Hey Look at Me! I’m Reading! (Or Not) Neil Richards on Social Reading

Do you want everyone to know what book you read, film you watch, search you perform, automatically? No? Yes? Why? Why Not? It is odd to me that the ideas behind the Video Privacy Protection Act do not indicate a rather quick extension. But there is a debate about whether our intellectual consumption should have privacy protection, and if so, what that should look like. Luckily, Neil Richards has some answers. His post on Social Reading is a good read. In response to the idea that automatic sharing is wise and benefits all captures some core points:

Not so fast. The sharing of book, film, and music recommendations is important, and social networking has certainly made this easier. But a world of automatic, always-on disclosure should give us pause. What we read, watch, and listen to matter, because they are how we make up our minds about important social issues – in a very real sense, they’re how we make sense of the world.

What’s at stake is something I call “intellectual privacy” – the idea that records of our reading and movie watching deserve special protection compared to other kinds of personal information. The films we watch, the books we read, and the web sites we visit are essential to the ways we try to understand the world we live in. Intellectual privacy protects our ability to think for ourselves, without worrying that other people might judge us based on what we read. It allows us to explore ideas that other people might not approve of, and to figure out our politics, sexuality, and personal values, among other things. It lets us watch or read whatever we want without fear of embarrassment or being outed. This is the case whether we’re reading communist, gay teen, or anti-globalization books; or visiting web sites about abortion, gun control, or cancer; or watching videos of pornography, or documentaries by Michael Moore, or even “The Hangover 2.”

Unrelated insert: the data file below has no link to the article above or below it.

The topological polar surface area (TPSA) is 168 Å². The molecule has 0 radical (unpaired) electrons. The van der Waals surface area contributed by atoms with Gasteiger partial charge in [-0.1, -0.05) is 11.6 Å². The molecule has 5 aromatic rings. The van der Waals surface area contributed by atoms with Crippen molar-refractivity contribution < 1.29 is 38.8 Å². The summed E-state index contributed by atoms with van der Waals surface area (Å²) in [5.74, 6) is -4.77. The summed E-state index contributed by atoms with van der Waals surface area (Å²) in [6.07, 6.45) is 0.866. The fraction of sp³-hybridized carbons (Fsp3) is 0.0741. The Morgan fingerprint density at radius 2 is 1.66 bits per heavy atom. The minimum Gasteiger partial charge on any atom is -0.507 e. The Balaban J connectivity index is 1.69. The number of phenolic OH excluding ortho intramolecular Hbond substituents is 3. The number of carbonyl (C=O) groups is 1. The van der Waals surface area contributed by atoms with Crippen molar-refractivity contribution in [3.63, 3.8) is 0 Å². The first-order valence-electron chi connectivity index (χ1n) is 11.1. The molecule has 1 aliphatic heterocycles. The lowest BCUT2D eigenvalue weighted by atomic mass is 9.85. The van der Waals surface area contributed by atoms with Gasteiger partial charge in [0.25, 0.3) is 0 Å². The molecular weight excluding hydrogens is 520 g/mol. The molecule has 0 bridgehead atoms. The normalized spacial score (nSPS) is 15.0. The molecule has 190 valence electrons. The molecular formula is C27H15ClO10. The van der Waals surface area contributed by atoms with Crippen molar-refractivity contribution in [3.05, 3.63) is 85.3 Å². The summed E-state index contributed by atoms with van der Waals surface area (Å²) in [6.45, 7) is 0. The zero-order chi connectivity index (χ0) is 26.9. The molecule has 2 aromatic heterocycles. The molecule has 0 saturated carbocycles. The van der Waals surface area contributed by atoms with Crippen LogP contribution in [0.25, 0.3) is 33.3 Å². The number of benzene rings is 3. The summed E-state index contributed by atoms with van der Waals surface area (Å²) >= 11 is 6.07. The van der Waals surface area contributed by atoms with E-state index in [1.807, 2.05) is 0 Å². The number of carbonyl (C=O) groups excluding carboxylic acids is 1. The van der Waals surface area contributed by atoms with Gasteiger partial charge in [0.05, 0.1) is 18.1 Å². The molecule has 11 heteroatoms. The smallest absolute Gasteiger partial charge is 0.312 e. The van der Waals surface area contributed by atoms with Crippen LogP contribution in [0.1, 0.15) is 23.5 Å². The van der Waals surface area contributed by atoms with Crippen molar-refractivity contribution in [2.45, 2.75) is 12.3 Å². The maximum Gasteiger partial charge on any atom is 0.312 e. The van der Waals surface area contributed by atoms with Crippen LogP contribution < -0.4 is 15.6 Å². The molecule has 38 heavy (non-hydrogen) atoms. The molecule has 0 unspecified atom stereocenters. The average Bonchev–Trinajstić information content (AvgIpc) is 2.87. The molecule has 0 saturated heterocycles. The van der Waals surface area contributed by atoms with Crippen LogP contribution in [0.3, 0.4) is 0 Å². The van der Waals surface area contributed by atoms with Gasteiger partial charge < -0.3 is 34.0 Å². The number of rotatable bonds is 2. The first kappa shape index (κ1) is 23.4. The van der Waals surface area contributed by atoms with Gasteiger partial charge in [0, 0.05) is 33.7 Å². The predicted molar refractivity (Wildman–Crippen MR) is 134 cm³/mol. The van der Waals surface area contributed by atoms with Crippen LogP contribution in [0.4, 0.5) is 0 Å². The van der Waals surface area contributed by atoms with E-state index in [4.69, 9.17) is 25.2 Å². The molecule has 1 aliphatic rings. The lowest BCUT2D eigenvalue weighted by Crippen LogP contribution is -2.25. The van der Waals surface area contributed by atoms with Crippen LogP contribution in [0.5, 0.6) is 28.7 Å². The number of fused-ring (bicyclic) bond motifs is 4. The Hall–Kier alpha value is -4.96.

And before you go off and say Neil doesn’t get “it” whatever “it” may be, note that he is making a good distinction: “when we share – when we speak – we should do so consciously and deliberately, not automatically and unconsciously. Because of the constitutional magnitude of these values, our social, technological, professional, and legal norms should support rather than undermine our intellectual privacy.”

I easily recommend reading the full post. For those interested in a little more on the topic, the full paper is forthcoming in Georgetown Law Journal and available here. And, if you don’t know Neil Richards’ work (SSRN), you should. Even if you disagree with him, Neil’s writing is of that rare sort where you are better off by reading it. The clean style and sharp ideas force one to engage and think, and thus they also allow one to call out problems so that understanding moves forward. (See Orwell, Politics and the English Language). Enjoy.

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4 Responses

  1. A.J. Sutter says:

    1. It is astonishing and disheartening that Neil Richards’s post and article are necessary at all, and that your own post assumes the reader will oppose Neil’s point of view.

    2. “Because of the constitutional magnitude of these values, our social, technological, professional, and legal norms should support rather than undermine our intellectual privacy” (emphasis added): Is it only because of their “constitutional magnitude” that these values are worth protecting? What if the Supreme Court decides in the future that there isn’t really a Constitutional right to privacy? Would that mean it’s not important to human beings, even American human beings? Is the Constitution the sole arbiter of what is important socially?

    3. Anyone who really wants to share what he or she is watching can already send emails or text messages to friends, post the information on a blog or manually include the information on his or her social networking home page. The argument that the Video Privacy Protection Act’s “protection of video store records stood in the way of sharing movie recommendations among friends online” is obviously a red herring. What neither your nor Neil’s post — nor the paper — seizes on that it is commercial interests, not consumers, who are pushing for “frictionless sharing” – especially because they will have access to the shared data. Doesn’t that present some special dangers, regardless of any Constitutional dimension?